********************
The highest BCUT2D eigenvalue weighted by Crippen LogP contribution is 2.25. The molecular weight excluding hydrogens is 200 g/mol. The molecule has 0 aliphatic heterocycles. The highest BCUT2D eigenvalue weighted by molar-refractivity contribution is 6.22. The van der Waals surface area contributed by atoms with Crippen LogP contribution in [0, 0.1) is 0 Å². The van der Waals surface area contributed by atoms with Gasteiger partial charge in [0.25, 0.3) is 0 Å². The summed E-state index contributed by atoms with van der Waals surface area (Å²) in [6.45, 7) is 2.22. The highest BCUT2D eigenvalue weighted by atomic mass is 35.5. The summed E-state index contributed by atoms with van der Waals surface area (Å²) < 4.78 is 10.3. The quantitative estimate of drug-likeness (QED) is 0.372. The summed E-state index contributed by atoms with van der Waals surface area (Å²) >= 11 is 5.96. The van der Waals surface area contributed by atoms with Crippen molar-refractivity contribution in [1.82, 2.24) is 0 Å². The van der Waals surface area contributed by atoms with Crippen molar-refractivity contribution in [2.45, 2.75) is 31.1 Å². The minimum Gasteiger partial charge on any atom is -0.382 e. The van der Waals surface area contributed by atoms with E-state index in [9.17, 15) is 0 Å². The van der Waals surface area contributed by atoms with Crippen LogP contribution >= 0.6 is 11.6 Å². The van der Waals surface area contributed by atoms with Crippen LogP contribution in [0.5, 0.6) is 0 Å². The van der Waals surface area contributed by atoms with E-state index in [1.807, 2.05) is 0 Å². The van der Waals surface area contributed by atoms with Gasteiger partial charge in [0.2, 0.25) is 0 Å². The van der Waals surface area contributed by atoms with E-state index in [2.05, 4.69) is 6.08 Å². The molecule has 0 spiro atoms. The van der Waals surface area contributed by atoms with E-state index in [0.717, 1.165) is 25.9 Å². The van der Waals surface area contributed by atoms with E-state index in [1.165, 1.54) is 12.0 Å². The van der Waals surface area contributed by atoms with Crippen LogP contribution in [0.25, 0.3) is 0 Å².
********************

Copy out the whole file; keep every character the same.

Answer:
The highest BCUT2D eigenvalue weighted by Crippen LogP contribution is 2.25. The molecular weight excluding hydrogens is 200 g/mol. The molecule has 0 aliphatic heterocycles. The highest BCUT2D eigenvalue weighted by molar-refractivity contribution is 6.22. The van der Waals surface area contributed by atoms with Crippen LogP contribution in [0, 0.1) is 0 Å². The van der Waals surface area contributed by atoms with Gasteiger partial charge in [0.25, 0.3) is 0 Å². The summed E-state index contributed by atoms with van der Waals surface area (Å²) in [6.45, 7) is 2.22. The highest BCUT2D eigenvalue weighted by atomic mass is 35.5. The summed E-state index contributed by atoms with van der Waals surface area (Å²) < 4.78 is 10.3. The quantitative estimate of drug-likeness (QED) is 0.372. The summed E-state index contributed by atoms with van der Waals surface area (Å²) >= 11 is 5.96. The van der Waals surface area contributed by atoms with Crippen molar-refractivity contribution in [1.82, 2.24) is 0 Å². The van der Waals surface area contributed by atoms with Crippen molar-refractivity contribution in [2.45, 2.75) is 31.1 Å². The minimum Gasteiger partial charge on any atom is -0.382 e. The van der Waals surface area contributed by atoms with E-state index in [9.17, 15) is 0 Å². The van der Waals surface area contributed by atoms with Crippen LogP contribution >= 0.6 is 11.6 Å². The van der Waals surface area contributed by atoms with Crippen LogP contribution in [0.5, 0.6) is 0 Å². The van der Waals surface area contributed by atoms with E-state index in [1.807, 2.05) is 0 Å². The van der Waals surface area contributed by atoms with Gasteiger partial charge in [0.2, 0.25) is 0 Å². The van der Waals surface area contributed by atoms with E-state index in [2.05, 4.69) is 6.08 Å². The molecule has 0 spiro atoms. The van der Waals surface area contributed by atoms with E-state index in [0.717, 1.165) is 25.9 Å². The van der Waals surface area contributed by atoms with E-state index in [1.165, 1.54) is 12.0 Å². The van der Waals surface area contributed by atoms with Crippen LogP contribution in [0.25, 0.3) is 0 Å².